- Jens Kastner (Aug 9, '12)

Israel hampers nuclear diplomacy
Israel, concerned that an Iranian "breakout" capability would end the regional nuclear monopoly that's given Israel four decades of strategic impunity, has blocked diplomatic resolution of the Iran nuclear crisis through demonizing Tehran and through threats of unilateral intervention. As Jerusalem sleepwalks Washington into a Persian Gulf conflagration, President Barack Obama's room for maneuver is practically nil.
- Richard Javad Heydarian (Aug 9, '12)

Iran's new summit diplomacy
Iran is eyeing significant diplomatic dividends from conferences in Saudi Arabia and Tehran this month, with plans to repair ties with Riyadh as the Syrian crisis enters a crucial phase. As the fall of rebel forces in Aleppo delivers a rude awakening to Western countries funneling arms to the rebellion, Iran plans to position itself as the region's best hope for a mediated solution.
- Kaveh L Afrasiabi (Aug 9, '12)

US, India face Sri Lanka challenge
The Sri Lankan government's reluctance to secure reconciliation with the Tamil population and an increasing military role in the economy challenge the United States and India, whose economic leverage is countered by geopolitical concerns. - Anuradha Sharma and Vishal Arora (Aug 9, '12)

Taiwan jumps into South China Sea fray
Those hoping Taipei would join the regional conflict against Beijing on sovereignty of the South China Sea could be in for a bitter blow. While the mainland Communists and Taiwan's ruling KMT certainly disagree on who should run "one China", they are on the same page when it comes to China's hegemony over the sea, its islands, and its potentially rich resources. Formal cooperation on the dispute may be in the works.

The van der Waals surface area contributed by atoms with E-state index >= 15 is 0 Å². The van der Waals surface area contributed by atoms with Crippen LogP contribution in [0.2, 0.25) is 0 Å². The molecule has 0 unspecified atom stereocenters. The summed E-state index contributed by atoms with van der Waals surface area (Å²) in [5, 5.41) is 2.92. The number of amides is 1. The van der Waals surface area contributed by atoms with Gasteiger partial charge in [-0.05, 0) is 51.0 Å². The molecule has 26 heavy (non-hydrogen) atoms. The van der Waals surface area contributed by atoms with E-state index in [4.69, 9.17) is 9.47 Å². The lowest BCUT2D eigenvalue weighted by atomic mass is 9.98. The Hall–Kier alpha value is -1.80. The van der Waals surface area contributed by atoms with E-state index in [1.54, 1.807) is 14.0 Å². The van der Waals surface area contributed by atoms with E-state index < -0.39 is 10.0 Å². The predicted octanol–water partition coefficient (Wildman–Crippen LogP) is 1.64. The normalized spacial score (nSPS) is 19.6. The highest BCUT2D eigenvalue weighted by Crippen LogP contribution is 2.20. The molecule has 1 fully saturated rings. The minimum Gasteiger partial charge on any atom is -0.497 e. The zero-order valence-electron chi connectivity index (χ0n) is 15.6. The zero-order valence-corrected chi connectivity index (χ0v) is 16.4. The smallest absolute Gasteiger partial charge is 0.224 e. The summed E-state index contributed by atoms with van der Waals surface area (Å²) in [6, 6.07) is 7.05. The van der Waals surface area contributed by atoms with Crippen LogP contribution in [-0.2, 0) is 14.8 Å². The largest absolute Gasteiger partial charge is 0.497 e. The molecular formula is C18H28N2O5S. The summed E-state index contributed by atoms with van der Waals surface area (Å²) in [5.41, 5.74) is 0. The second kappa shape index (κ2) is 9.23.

- Brendan O'Reilly (Aug 8, '12)

The hunger wars
in our future

As climate change wreaks agricultural havoc and the "Great Drought of 2012" in the United States, the social unrest and conflict to follow will bring the world closer to the dystopian, resource-scarce future envisioned in The Hunger Games. While that novel depicts gladiatorial designs to suppress a rebellion by the starving - in the real world they will number too many to defeat. - Michael T Klare (Aug 8, '12)

THE ROVING EYE
Bomb Iran fever
Well-informed Israelis know striking Iran's nuclear program will only delay it by six months, while no solution exists to Israel's lack of fly-over rights, bunker-busters and intel. As the United States is also well aware of the risks, the only reasons behind the "bomb Iran" mantra seem to be Jerusalem's regional ambitions and Washington's desire to revive a Persian satrapy. - Pepe Escobar (Aug 7, '12)




CHAN AKYA
Death of
the dollar